Mrs. Selfish and I stayed at the Park Hyatt Tokyo twice before – once during the Selfish Year trip, and a second time during our trip to the Maldives. It’s one of our favorite hotels in the world, and one I was looking forward to sharing it with Baby Selfish.
During our first two stays, we had temporary diamond status (back when Hyatt was overly generous with their diamond trial), which meant we had free room service breakfast, access to the sauna, and free admission to the NYC bar during the diamond happy hour. Amazing benefits, to be sure, and ones which we were not going to get this time around as lowly Platinum members.
Upgrading to the Suite & Guest of Honor status
Since I still had a diamond suite certificate to burn, I booked the three of us into a king suite for two nights on a severely reduced paid stay using a combination of the Best Rate Guaranteed 20% discount and buying Hyatt gift certificates at 15% off.
In the end, we ended up paying something like 55% of the rack rate for the room and were upgraded to a suite. Pretty great.
Since we wanted to spend a total of 4 nights at the PHT so Mrs. Selfish’s parents could recover from jetlag, I booked the remaining two nights in a standard king, transferring points over to Cousin Selfish’s account so we could try out the Guest of Honor status.
If you’ve never tried Guest of Honor status you basically get to partake in a diamond member’s benefits if they book the room for you with points. Hyatt’s transfer policy is fairly generous, though a member can only receive points from another member once every 30 days, so make sure to transfer all your points at once!
I was secretly hoping that the Park Hyatt Tokyo would give us the best of both worlds and keep us in the suite for 4 nights while giving us diamond status, but didn’t have high hopes since this IS Japan after all. As expected, they followed the rules down to the letter.
Baby Selfish enjoying the view.
The suite is… pretty friggin’ great, actually. And huge. Way bigger than the top floor of our tiny SF home.
The entryway allows access to a walk in closet and the bathroom before passing the bedroom, which is separated by a thin, folding screen that separates the hallway from the bed. It looks great, but is not as sound-proof as someone with an infant would want.
From there, you walk into the living room.
The living room is a decent size, with ample lighting. The décor at the PHT is little dated when compared to more modern hotels like the Conrad Tokyo, but is still in great shape. Like the other rooms, the suite’s living room came with a Nespresso capsule coffee machine, which I partook of several times a day.
From there, the living room connects into the bedroom. Unfortunately, Mrs. Selfish was feeding Baby Selfish at the time so I could only take a shot of the TV – fail!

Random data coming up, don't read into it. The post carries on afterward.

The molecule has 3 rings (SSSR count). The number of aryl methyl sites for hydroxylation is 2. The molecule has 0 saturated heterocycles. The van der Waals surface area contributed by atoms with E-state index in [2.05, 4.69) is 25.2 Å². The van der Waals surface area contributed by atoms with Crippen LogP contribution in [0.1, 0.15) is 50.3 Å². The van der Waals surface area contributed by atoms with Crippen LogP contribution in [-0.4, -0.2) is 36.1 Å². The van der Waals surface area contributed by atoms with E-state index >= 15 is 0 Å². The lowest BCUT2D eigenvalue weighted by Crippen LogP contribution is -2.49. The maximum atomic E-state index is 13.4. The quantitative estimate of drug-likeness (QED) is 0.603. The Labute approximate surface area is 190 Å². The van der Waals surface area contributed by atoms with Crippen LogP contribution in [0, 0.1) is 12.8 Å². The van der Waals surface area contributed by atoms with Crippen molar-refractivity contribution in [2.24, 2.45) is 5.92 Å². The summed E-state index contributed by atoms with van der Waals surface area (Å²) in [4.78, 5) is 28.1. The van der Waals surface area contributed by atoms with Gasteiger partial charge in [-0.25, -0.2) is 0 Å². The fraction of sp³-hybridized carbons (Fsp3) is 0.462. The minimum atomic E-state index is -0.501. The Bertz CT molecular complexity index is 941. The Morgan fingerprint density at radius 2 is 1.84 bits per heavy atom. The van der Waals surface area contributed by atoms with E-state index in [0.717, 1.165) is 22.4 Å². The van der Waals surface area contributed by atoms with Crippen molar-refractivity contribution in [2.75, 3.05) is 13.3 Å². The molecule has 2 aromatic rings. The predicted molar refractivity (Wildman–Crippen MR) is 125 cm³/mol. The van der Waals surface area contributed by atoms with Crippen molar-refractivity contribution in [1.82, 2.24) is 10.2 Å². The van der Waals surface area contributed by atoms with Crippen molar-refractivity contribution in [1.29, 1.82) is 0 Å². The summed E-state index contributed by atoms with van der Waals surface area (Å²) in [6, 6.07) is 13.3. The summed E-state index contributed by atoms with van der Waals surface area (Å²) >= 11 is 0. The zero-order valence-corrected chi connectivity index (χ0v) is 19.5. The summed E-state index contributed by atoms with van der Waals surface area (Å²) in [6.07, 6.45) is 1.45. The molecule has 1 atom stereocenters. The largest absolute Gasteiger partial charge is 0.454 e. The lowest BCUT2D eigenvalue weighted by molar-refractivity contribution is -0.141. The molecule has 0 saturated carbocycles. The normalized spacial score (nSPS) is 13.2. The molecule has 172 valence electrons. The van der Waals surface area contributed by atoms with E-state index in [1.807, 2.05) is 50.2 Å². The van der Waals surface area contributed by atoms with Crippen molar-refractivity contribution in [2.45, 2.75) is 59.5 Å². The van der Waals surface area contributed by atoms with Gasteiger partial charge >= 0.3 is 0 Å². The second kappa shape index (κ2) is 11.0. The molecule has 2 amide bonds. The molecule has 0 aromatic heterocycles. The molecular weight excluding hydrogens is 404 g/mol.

The bedroom itself was quite nice (sorry, again!). Since I had requested a crib ahead of time, the PHT staff placed it right next to the bed. They also gave Baby Selfish some sweet amenities and a Teether Sassy Toy!
Last, but not least, was the bathroom, which in my experience is usually the focal point and best part of any Park Hyatt hotel. The suite at the Park Hyatt Tokyo did not disappoint, and of course came with the standard Aesop products.
*Fun fact* the Aesop lotion that you find in the Park Hyatt Tokyo retails for upwards of $100 a bottle for 17 oz, which puts the value of one of the sampler bottles at $10 a pop. I’m not suggesting we hoarded them or anything *cough cough.*
Downgraded Diamond Status Perks
Thanks to Cousin Selfish’s diamond status, we were able to enjoy the high life once more for our last two nights. Although the deluxe room was not as nice as the suite, we definitely enjoyed the Japanese breakfast and free access to the sauna every morning.
One negative point, however. The Park Hyatt Tokyo no longer has their diamond Happy Hour in the fabled NYC Bar, but has instead moved it to the Peak Lounge.
We were unable to partake, given Baby Selfish’s sleep schedule, but it was a disappointment nonetheless since the NYC Bar is pretty incredible. Hopefully this is something they change, but it seems doubtful since I’m sure they had good ($$) reasons for the move.
The Park Hyatt Tokyo is still an awesome hotel in a great part of Tokyo, and the suite was definitely worth the cost. That being said, I can understand why some people think the brand is overrated without top tier status.
The two nights we spent without status had a completely different feel to the two nights with the additional perks and it did cheapen the experience (though admittedly we were spoiled in the past). Will we stay there again? Yes, probably – though hopefully after we’ve made enough qualifying stays to regain diamond status.
Otherwise, I would strongly consider taking my business to the Conrad Tokyo since gold status is much easier to get with Hilton. And by “taking my business,” I mean, spending my points and avoiding paying cash as much as possible.